Schools react to proration

Published 12:00 am Wednesday, September 30, 2009

School systems will enter the next budget year already hit with cuts in state funding.

Alabama Gov. Bob Riley declared a 7.5 percent proration to the 2010 fiscal budget, which starts Thursday.

For the Pike County School System, the impacts aren’t entirely known. Troy City Schools, however, know the cuts will have to be eased by dipping into the systems’ reserves.

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Pike County Schools Superintendent Mark Bazzell said that since the school system has already passed its budget, system officials will have to discuss where to make the cuts.

“Pike County, like all other schools has already submitted the budget. While, I have not done the math on 7.5 percent, I estimate it to be somewhere around $800,000,” Bazzell said. “But, that’s just a ballpark figure.”

Bazzell said the county’s main focus is to hopefully make it where students and teachers don’t feel the cuts.

“We hope the cuts would be the kind of things that students and teachers don’t notice,” Bazzell said.

Troy City Schools Superintendent Linda Felton-Smith said proration will cost more than $900,000 for the system.

But since the school system will dip into its savings account, Felton-Smith said classroom instruction will be protected.

“We will protect classroom instruction, and we will not be cutting teacher units at this point. Teacher’s sign contracts so they are (protected) for this year,” Felton-Smith said.

Riley announced Tuesday that the Education Trust Fund will enter the new fiscal year on Thursday with a shortfall that requires proration of 7.5 percent.

“Given the state of the economy, we’ve anticipated for several months now that the education budget would enter fiscal year 2010 in proration, but it’s still very unfortunate and I wish it wasn’t necessary,” Riley said. “Unlike the federal government, we cannot run deficits. Revenues are not at the level necessary to avoid spending cuts. With less revenue coming in and the escalating costs of employee health insurance, there’s no way to avoid it.”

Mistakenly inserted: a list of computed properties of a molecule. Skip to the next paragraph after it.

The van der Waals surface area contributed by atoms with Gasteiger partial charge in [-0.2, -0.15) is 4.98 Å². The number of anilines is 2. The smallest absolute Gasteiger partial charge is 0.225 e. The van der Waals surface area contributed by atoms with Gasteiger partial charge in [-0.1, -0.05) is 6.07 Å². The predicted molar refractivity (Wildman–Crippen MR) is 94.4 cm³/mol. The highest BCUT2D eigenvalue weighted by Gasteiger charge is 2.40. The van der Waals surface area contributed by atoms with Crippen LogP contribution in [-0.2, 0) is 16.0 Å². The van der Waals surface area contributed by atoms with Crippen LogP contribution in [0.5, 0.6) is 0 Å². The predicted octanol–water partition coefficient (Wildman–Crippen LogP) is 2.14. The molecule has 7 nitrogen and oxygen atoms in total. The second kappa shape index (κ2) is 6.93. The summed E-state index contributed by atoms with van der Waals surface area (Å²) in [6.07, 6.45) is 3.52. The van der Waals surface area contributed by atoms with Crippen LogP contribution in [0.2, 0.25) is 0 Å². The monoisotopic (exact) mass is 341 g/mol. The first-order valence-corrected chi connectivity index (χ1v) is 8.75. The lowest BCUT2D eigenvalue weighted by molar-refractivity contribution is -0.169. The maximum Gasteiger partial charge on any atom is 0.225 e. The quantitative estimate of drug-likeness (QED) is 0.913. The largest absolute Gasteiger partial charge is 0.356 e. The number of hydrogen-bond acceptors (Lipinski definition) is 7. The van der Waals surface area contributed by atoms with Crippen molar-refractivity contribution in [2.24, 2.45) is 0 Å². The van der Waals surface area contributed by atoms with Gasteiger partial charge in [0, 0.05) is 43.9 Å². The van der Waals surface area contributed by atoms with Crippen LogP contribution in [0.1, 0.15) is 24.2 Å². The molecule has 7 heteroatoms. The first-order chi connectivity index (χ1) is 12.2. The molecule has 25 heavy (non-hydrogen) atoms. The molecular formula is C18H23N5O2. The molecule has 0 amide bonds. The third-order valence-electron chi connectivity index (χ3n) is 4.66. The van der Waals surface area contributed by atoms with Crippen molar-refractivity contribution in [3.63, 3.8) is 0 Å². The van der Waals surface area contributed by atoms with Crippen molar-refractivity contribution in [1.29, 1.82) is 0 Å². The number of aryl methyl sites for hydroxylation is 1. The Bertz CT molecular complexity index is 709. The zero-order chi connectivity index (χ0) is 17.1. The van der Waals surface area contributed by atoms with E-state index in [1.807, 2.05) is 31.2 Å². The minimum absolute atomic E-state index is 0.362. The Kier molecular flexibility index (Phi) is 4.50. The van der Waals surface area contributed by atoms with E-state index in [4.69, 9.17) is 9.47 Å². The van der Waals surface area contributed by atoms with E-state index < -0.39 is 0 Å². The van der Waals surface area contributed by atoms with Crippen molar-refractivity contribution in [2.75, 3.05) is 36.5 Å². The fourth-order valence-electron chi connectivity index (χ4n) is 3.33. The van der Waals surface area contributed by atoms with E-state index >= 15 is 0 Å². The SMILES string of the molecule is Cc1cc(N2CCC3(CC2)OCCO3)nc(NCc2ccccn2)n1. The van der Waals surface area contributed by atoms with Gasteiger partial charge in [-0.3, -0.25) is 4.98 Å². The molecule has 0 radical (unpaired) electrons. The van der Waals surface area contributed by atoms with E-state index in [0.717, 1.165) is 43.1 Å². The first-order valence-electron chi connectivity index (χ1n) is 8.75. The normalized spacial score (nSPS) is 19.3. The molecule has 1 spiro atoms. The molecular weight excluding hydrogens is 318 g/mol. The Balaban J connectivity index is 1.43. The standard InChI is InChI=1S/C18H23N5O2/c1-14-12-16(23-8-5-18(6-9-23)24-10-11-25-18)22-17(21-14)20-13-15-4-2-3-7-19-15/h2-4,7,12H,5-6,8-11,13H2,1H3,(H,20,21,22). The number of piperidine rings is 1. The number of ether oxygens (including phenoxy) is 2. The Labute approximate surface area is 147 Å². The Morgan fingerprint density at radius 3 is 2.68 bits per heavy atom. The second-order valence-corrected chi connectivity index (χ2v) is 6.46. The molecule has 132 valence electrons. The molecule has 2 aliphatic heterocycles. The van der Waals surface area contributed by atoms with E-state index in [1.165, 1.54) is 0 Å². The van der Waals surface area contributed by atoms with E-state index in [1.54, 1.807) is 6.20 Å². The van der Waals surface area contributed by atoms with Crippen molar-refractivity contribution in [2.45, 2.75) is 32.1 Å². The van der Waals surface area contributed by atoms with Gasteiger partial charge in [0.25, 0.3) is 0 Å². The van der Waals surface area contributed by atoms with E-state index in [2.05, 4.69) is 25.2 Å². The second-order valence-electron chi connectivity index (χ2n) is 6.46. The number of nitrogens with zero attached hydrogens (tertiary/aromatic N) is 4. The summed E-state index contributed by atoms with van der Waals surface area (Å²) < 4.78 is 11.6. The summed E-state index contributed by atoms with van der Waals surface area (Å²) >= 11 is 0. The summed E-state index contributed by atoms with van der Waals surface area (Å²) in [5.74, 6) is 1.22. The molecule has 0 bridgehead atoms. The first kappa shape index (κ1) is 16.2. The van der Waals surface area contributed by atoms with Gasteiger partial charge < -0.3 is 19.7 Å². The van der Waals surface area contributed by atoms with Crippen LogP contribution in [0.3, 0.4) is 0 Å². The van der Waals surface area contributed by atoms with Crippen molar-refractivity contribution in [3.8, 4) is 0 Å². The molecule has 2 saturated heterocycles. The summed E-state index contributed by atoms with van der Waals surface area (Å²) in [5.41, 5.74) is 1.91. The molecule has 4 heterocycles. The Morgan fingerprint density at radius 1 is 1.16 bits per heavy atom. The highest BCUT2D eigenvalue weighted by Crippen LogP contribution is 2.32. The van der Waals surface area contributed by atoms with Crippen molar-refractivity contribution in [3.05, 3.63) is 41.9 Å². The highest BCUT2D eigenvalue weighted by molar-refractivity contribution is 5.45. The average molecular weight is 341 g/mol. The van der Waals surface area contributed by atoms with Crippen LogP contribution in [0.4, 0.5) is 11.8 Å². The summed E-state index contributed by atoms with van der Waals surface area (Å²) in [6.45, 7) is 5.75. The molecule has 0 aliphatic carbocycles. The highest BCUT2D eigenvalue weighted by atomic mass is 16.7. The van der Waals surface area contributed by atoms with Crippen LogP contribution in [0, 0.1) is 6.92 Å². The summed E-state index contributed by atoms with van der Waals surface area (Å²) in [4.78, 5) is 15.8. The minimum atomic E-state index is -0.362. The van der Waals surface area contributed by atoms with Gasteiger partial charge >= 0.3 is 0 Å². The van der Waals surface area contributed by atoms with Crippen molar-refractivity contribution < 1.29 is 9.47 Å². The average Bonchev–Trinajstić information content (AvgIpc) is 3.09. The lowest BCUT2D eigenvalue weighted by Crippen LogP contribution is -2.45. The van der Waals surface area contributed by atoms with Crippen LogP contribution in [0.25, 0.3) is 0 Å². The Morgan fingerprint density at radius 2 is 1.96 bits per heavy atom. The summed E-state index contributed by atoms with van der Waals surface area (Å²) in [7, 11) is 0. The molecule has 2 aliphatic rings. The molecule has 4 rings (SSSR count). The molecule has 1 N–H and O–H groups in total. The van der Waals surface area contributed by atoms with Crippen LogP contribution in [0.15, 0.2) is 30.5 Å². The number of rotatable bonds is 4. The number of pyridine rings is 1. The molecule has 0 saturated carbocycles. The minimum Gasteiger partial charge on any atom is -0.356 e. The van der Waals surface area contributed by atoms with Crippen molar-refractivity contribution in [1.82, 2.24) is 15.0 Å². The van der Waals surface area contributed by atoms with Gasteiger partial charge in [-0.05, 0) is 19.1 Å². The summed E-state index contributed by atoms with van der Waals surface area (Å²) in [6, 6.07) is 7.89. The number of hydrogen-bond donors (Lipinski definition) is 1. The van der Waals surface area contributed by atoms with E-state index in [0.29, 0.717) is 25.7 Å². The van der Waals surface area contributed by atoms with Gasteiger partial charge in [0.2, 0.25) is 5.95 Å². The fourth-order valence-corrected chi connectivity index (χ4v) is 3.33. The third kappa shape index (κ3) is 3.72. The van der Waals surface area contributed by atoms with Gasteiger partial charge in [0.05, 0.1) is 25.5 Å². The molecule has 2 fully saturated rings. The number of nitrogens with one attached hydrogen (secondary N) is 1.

The 2010 education budget will be $5.3 billion with the 7.5 percent proration.

Bazzell said school officials have already planned to sit down and decide where to make cuts, since they anticipated proration would be called.

“We certainly have the reserves, but we feel we have to make certain cuts,” Bazzell said.”

But what they didn’t know was how much the cuts would be.

“We were anticipating anywhere from 8 to 10 percent, so this is actually .5 percent less than we anticipated,” Felton-Smith said. “I didn’t know it would be called before Oct. 1, but I anticipated it would start soon after we started.”

Bazzell said this is the first time in his 28-year education career the state has started off the year with a prorated budget, but he and Felton-Smith agreed it would be easier for cuts to come early.

“It gives you more time to prepare,” Bazzell said.

“The fact it is being called early means that we can spread it out over the 12 months,” Felton-Smith said.

School systems statewide are coming off one of the highest prorations in Alabama history, which could make it more difficult in the long run.

“Of course it makes it more difficult,” Bazzell said. “We made a lot of cuts last year.”

Felton-Smith agreed the hits taken last year would make proration more difficult in this coming year’s budget. But, the real concern is not this year.

“Not only are we going to be faced with two years of proration back to back, there is a possibility of the 2011 budget being less than the 2010 budget,” Felton-Smith said. “If it is less than the 2010 budget, that could create major problems going from one year to the next.”